Key Difference between Prisons and Jails

The term “incarcerated” covers two groups: people in prisons and people in jails. Jails hold men and women awaiting trial or serving short sentences, typically of less than a year. Prisons hold people serving longer sentences, from just over a year’s imprisonment to life without parole. Typically, older adults in prison have grown old there. Although these elders are incarcerated for serious offenses, they pose little threat to public safety.

Nationwide, data show a steep drop-off in criminal activity by the time a person turns 50, while individuals over 65 have the lowest recidivism rate of all demographic groups. The exception is found among older adults in jails, who are accused or convicted of recent offenses. These are people who cycle in and out of confinement, their conflicts with the law driven by homelessness, poverty, substance abuse, and mental illness. These older adults are often jailed for acts that amount to criminalized poverty, such as when a homeless person with nowhere to sleep is arrested for “trespassing.”

An older adult who reenters the community after decades’ imprisonment experiences the dislocation of a time-traveler. An older person who reenters after a short jail stint may well be returning to an impoverished life that is all too familiar. Both are likely to have frayed family ties, one from the years spent apart, the other from the effects of repeated separation.

For those elders whose family ties remain intact, going home may still not be an option, due to laws that bar most people with felony convictions from public housing. Thus, we find formerly incarcerated older adults overlapping another growing population: homeless older adults. As the United States population ages, the number of homeless elderly is expected to soar. Data indicate that homeless elders are likely to have criminal histories, and that simply being homeless steeply increases their chances of being re-incarcerated.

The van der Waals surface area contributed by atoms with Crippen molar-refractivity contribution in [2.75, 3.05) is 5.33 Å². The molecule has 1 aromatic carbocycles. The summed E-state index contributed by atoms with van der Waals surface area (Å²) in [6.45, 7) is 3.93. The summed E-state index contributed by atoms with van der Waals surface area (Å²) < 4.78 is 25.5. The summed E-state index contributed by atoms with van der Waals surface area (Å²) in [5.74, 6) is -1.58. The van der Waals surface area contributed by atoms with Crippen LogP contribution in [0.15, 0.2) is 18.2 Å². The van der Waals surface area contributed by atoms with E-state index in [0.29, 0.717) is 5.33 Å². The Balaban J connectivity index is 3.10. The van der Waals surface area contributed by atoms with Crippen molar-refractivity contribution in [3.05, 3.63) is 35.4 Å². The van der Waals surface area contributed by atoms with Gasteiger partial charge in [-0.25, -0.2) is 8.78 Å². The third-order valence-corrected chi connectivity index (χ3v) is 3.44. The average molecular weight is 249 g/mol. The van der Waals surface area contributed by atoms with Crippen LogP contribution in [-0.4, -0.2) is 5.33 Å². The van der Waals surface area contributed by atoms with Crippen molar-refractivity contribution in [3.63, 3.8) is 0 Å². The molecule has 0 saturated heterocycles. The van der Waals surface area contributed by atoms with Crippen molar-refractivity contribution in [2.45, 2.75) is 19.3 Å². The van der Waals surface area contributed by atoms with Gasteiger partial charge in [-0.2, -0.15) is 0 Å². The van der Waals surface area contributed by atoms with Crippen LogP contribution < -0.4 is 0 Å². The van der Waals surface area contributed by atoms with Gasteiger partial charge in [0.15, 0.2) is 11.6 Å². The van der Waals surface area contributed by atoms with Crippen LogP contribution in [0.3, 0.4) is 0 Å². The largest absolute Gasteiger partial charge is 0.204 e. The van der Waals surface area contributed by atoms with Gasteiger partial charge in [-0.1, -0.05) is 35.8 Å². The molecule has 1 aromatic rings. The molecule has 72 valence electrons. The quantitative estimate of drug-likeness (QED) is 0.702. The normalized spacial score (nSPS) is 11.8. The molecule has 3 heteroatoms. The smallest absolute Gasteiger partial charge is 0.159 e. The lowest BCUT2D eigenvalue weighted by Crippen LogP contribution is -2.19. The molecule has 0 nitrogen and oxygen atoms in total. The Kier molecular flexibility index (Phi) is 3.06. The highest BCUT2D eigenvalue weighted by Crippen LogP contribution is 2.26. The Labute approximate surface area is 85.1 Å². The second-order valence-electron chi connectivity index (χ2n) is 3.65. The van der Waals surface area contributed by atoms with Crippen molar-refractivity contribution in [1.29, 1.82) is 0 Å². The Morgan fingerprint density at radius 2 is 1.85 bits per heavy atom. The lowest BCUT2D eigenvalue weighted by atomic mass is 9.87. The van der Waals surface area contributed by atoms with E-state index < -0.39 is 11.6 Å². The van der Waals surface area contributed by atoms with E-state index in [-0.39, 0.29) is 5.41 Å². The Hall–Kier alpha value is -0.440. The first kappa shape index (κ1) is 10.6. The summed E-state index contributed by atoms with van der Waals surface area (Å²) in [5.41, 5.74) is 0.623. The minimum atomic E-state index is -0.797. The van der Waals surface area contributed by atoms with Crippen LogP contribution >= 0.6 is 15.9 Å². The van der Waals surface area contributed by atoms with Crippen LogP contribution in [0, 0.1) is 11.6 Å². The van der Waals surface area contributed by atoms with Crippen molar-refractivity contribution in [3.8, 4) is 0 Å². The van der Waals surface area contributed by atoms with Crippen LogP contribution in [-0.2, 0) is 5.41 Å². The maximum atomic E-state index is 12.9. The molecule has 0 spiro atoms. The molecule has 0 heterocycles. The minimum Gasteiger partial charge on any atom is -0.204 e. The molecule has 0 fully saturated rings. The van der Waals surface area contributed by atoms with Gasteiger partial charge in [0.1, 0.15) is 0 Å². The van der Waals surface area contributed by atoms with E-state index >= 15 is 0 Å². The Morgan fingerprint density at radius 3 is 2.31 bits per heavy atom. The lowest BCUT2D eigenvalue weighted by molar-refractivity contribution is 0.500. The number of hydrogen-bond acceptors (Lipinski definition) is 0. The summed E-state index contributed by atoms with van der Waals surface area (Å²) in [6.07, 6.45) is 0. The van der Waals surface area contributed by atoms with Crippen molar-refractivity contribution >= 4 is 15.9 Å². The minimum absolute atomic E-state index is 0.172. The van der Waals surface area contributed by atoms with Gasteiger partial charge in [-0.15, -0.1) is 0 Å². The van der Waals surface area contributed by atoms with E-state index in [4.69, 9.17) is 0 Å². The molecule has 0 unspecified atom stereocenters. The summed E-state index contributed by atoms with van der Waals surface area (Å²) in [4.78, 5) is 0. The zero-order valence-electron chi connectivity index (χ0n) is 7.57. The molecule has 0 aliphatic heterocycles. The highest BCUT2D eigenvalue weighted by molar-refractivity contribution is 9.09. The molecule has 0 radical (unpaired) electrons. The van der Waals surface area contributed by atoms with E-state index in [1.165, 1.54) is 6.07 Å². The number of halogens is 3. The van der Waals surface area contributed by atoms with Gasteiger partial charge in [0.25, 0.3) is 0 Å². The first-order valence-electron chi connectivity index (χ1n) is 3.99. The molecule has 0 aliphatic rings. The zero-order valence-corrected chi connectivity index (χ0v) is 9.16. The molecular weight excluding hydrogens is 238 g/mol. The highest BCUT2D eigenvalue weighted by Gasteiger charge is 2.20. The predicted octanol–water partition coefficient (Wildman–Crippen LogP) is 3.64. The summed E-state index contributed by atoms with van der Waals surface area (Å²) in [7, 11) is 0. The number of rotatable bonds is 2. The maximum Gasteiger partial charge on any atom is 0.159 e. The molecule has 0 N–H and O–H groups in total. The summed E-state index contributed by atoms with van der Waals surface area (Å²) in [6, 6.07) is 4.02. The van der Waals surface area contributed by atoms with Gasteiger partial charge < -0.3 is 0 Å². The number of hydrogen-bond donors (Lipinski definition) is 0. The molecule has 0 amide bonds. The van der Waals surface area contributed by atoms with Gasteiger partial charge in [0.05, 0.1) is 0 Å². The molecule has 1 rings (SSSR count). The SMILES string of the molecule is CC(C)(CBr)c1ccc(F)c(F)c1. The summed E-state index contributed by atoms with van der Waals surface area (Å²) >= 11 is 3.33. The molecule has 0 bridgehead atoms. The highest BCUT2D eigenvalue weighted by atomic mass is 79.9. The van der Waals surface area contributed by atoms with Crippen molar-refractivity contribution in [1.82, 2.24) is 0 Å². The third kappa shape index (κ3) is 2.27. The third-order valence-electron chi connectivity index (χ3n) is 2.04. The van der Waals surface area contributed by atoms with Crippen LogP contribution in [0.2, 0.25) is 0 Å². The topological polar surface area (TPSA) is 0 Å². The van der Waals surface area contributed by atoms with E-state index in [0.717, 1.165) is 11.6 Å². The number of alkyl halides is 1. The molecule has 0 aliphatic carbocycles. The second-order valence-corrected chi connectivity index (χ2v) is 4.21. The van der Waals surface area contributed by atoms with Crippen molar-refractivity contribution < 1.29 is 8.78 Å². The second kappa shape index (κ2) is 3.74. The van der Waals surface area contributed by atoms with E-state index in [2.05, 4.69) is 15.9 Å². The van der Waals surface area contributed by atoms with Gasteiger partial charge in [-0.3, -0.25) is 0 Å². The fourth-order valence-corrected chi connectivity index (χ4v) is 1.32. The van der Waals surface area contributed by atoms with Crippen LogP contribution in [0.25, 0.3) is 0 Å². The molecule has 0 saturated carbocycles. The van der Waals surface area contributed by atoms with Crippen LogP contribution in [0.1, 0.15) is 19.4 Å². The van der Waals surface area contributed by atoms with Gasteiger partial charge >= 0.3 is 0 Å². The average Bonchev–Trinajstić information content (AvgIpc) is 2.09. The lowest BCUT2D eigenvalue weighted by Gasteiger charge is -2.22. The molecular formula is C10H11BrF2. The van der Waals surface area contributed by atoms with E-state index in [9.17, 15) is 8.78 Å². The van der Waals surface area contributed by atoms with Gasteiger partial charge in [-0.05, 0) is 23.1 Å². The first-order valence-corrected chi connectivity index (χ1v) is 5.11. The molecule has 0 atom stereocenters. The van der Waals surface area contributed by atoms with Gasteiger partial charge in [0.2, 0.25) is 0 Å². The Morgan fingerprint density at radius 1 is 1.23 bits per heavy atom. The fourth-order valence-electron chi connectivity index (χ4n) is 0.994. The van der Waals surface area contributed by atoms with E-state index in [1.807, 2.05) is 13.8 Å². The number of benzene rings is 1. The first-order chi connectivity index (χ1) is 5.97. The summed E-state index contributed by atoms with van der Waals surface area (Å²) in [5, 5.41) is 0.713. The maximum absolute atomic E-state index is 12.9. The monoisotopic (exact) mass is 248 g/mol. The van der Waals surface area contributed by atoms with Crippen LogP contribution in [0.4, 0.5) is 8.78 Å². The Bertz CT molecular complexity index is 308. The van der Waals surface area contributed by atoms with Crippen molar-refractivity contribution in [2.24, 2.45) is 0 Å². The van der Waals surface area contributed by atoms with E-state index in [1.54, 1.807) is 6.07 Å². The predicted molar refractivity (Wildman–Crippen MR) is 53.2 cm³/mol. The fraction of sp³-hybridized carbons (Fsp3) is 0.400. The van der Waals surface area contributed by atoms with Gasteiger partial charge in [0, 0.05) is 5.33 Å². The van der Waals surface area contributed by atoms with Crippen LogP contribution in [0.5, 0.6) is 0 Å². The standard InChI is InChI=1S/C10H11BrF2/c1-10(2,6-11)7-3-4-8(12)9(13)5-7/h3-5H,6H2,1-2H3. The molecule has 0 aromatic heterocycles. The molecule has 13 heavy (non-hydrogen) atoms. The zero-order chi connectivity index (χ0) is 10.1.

A bed for the night may be the most urgent concern for formerly incarcerated elders, but it is not the only one. Medicaid, food stamps, and other supports await the slow process of reinstatement. Older adults quickly use up the medications with which they were released. Assisted living centers and other strands of the safety net are not equipped or willing to meet their needs. Add to this the fragility, cognitive impairment, and hearing, sight, and mobility problems that often accompany old age, and we have a desperate situation